SWANA announces 'MentorMatch' program for young professionals
- The Solid Waste Association of North America (SWANA) has created a new program called MentorMatch, available through the MySWANA online forum, to help encourage the careers of young professionals in the industry.
- SWANA members can sign up as mentors or mentees. Once paired up, they will enter into a six-month relationship to talk about career progression, industry advice and other areas.
- "Many of SWANA’s rapidly growing membership are Young Professionals or others who are still learning about the industry; at the same time, many members have decades of solid waste experience," said SWANA CEO David Biderman in a press release. "MentorMatch provides a terrific way for the younger and newer members to learn more about this great industry, make new connections, and enhance their expertise."
SWANA is touting this as the latest offering for its membership of 9,000 and counting. Other new additions include the organization's Affinity Program for discounted access to various services, updated safety resources and free student membership. The organization has also announced multiple partnerships in recent months around needlestick safety, emerging technologies and food waste education.
While recent surveys have shown increased levels of interest in recycling and sustainability among millennials, many of them still aren't aware of career options in the industry. Though more companies are looking for ways to attract them by highlighting their work on emissions reduction, "green" job creation and other areas. As more millennials age into leadership positions in other industries, they will also become future customers and could be more apt to relate to like-minded peers at recycling companies when approached for their business.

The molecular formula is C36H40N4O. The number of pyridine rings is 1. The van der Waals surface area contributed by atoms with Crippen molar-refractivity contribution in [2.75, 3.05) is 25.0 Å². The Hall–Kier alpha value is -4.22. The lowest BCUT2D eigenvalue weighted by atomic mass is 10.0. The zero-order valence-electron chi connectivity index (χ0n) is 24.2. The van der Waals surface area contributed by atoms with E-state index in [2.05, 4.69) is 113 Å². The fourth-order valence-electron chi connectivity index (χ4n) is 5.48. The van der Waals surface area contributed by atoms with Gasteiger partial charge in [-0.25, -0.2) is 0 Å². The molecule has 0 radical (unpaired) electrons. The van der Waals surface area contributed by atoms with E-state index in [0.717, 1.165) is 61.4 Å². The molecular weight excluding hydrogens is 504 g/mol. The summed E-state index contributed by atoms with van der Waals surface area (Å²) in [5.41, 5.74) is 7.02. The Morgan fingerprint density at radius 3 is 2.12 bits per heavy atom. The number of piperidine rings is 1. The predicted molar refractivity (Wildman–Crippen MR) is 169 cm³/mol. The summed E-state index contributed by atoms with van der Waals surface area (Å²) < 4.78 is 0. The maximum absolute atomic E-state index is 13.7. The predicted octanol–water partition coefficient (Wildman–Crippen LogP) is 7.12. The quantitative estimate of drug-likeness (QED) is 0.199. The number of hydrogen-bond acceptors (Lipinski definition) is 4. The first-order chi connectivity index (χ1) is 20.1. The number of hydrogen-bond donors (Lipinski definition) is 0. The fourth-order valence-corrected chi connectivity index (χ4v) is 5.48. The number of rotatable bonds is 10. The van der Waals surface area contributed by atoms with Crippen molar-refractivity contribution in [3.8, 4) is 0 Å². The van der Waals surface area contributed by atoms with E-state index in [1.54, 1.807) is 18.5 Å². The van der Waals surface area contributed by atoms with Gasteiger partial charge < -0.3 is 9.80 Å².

Regardless of age, any new opportunities for engagement among industry professionals with varying experience levels are often welcomed. Because the business is so local it can be common for executives, academics or government officials to be encountering similar trends in different states but never meet one another. Expanding communication within the industry can in turn make professionals better-equipped to represent it to members of the public that still have limited awareness of how it all works.
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